A World of Kindness

Have you ever met someone who exuded kindness like the smell of a cherry pie in an open window on a summer day? This is a person whose eyes catch you, twinkle, and without words, bid you a good day. The kind of person who holds out his hand to help you down from a bus, or pulls out a chair for you, or offers to carry your suitcase even though he has one of his own. The kind of person who talks little about himself or herself but offers to listen, without judgement, to whatever is on your mind, offering a smile and encouraging word. As I’ve said before, kindness is all that really matters, and meeting a truly kind person can alter your attitude, your day, even your life. How often do you meet such a person? Once a day? Once a month? Once in a lifetime? 

Wouldn’t it be nice to meet someone like that in every encounter you have?

Wouldn’t it be nice to be that someone to others?

What would that world look like?

Everything about my recent trip to the Holy Land was special, meaningful, and life-changing. It wasn’t my first visit, but I ended both trips feeling the same way–overwhelmed by all that I saw and learned; sad to have to say goodbye to such wonderful places, experiences, and people; and determined to use the trip as a stepping stone to become a better person. 

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The shoreline of the Sea of Galilee

There’s something about spending ten days with a group of absolute strangers, in a mystical land, that automatically causes one to act like a better person, to show the best side of himself or herself. I like to think that it really allows us to show our true selves. Why hide your real self from a group of people you may never seen again? Not to mention, in a place like the Holy Land, where emotions are always bubbling to the surface, and it’s easy to become vulnerable, to open up in a way you’ve never done before, to shed your mask and let others see the person you are or hope to be. When standing on the shores of Galilee, how can you not open your heart and mind like the Apostles did when Jesus said, “Follow me” and become the person He created you to be?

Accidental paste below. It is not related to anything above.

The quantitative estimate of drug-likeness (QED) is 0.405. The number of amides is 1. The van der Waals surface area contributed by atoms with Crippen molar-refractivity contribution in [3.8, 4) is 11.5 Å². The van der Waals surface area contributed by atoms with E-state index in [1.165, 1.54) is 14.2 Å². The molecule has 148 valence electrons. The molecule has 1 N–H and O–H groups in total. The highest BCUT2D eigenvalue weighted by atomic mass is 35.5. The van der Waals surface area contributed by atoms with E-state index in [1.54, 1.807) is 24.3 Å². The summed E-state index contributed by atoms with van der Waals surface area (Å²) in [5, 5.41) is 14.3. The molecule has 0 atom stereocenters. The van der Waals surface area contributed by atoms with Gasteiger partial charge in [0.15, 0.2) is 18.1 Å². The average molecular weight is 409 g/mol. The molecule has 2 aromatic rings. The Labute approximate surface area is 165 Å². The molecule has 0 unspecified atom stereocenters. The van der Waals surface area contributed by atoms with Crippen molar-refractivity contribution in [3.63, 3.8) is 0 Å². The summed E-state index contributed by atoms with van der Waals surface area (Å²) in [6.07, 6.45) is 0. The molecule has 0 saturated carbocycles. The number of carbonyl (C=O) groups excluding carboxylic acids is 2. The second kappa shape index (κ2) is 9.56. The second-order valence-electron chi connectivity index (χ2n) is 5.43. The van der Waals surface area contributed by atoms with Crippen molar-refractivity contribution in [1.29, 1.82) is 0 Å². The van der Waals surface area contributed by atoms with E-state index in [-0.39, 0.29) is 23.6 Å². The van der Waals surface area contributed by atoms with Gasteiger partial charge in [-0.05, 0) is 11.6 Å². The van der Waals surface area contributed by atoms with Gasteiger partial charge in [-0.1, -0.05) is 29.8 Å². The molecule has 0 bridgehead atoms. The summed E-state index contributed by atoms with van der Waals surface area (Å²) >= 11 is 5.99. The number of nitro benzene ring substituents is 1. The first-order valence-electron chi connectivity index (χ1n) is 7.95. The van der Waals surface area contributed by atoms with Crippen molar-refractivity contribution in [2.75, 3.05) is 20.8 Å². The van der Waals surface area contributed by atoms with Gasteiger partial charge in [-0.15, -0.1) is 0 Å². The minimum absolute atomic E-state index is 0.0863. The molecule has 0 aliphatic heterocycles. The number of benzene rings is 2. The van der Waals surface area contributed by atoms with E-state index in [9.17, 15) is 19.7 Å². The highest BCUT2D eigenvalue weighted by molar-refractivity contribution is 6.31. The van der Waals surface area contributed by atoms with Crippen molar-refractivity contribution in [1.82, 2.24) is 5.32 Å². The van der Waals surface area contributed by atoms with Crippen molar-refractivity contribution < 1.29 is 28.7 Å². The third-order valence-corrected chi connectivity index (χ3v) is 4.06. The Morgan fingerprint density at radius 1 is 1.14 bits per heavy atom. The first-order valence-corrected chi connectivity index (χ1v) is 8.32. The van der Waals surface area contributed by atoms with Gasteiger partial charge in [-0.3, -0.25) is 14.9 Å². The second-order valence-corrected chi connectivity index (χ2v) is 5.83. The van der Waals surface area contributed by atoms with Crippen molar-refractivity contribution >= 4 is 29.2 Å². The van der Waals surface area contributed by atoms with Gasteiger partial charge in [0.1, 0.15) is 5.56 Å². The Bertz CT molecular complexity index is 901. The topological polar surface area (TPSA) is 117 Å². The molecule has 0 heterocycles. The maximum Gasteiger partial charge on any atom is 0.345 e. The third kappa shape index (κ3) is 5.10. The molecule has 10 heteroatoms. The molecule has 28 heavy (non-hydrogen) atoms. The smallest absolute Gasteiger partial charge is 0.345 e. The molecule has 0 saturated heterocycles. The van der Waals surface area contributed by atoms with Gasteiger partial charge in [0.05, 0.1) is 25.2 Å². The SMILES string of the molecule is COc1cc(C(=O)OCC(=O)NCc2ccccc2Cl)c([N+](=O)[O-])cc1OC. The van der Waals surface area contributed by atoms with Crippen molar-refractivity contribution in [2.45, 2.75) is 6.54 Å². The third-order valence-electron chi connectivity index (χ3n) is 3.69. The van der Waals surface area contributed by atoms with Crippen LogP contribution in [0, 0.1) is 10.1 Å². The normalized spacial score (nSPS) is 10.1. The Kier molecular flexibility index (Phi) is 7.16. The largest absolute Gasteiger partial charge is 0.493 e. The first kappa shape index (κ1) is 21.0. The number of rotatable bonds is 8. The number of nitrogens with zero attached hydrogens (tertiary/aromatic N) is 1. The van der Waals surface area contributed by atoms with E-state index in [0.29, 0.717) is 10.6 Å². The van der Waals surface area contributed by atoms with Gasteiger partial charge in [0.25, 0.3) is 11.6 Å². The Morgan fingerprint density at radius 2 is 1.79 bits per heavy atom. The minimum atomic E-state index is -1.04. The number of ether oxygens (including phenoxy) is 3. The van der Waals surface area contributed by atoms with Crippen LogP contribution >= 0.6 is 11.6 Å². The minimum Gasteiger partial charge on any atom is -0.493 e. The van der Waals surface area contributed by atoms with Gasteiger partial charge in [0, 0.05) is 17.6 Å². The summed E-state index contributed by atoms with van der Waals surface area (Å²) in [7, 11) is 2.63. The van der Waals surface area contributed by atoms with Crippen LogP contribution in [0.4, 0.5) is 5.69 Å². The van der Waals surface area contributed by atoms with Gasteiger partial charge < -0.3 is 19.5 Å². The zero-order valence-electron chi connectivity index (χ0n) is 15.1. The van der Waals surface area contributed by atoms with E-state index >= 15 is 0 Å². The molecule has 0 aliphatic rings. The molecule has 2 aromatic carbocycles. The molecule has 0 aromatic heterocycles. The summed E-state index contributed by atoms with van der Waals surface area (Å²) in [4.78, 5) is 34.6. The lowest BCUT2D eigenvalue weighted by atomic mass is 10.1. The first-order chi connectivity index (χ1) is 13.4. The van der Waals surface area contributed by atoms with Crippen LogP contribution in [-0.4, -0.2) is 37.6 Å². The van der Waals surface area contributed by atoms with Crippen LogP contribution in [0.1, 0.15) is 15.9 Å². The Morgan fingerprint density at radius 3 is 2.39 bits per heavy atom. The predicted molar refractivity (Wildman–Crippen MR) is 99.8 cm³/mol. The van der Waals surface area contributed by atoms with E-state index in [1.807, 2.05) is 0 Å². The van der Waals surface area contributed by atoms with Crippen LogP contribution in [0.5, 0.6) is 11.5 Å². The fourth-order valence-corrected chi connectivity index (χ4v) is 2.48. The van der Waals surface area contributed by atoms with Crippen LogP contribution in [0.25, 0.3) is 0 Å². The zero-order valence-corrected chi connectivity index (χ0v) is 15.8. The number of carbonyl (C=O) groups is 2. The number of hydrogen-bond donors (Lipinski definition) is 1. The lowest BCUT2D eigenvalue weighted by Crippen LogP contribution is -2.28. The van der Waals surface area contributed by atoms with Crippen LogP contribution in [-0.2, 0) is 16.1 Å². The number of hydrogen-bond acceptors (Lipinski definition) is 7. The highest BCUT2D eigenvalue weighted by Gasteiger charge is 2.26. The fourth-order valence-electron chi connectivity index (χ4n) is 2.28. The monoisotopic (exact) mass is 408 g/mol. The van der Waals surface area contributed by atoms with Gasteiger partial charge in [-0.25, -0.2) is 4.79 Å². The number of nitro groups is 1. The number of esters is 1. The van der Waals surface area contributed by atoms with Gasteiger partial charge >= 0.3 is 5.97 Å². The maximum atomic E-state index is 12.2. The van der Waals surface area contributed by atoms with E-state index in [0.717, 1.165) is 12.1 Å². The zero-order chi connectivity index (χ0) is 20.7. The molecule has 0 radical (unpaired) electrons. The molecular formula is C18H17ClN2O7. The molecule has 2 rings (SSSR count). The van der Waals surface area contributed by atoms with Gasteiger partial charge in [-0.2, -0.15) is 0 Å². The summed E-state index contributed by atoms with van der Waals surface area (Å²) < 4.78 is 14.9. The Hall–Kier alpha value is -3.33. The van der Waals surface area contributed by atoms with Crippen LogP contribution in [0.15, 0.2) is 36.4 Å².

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at the head waters of the Jordan

Though my sister-in-law and I have been family for the past twenty years, we learned things about each other and our loved ones that we never knew. We opened up to each other like we have never done, and we bonded in a way that took me by surprise. Several times in the past week, I’ve smiled and swallowed the lump in my throat when reading a text from Lisa saying, “I miss you.” We allowed each other to see and be seen like never before, and I believe we love each other more because of that.

Every day, when we left the bus to explore another site, Gerard stood outside the door and offered his hand to each person. Most of us probably didn’t need his help, but he offered it just the same. And it wasn’t only his hand that led us down the large step and onto the sidewalk; it was his smile, his greeting, his genuine kindness. Even though we battled daily with Gerard and his wife, Jen, for our favorite seat (for the record, we shared pretty well, about 50-50), we talked and joked and laughed, and shared many meals together with them and their son, Ben. We learned so much about about each other, but the thing that will always stick out in my mind the most is that simple gesture of helping us all exit the bus.HL Day 8 Tel Aviv-003.JPG

Will, a twenty-four-year-old from Florida, accompanied his Aunt Maria to the Holy Land so that she didn’t have to travel alone. From the moment Will smiled and introduced himself, I felt his kindness. It was just something palpable, something that couldn’t go unnoticed, like the aroma of that cherry pie on the windowsill. The more we talked, the more I knew, beyond doubt, that Will was special, a man with a kind heart. Perhaps there are things he kept hidden, a dark past, a troubled youth, but I think it was obvious to everyone on the trip, that Will possessed a kind soul. I’m not sure there is anything more beautiful that can be said about a person.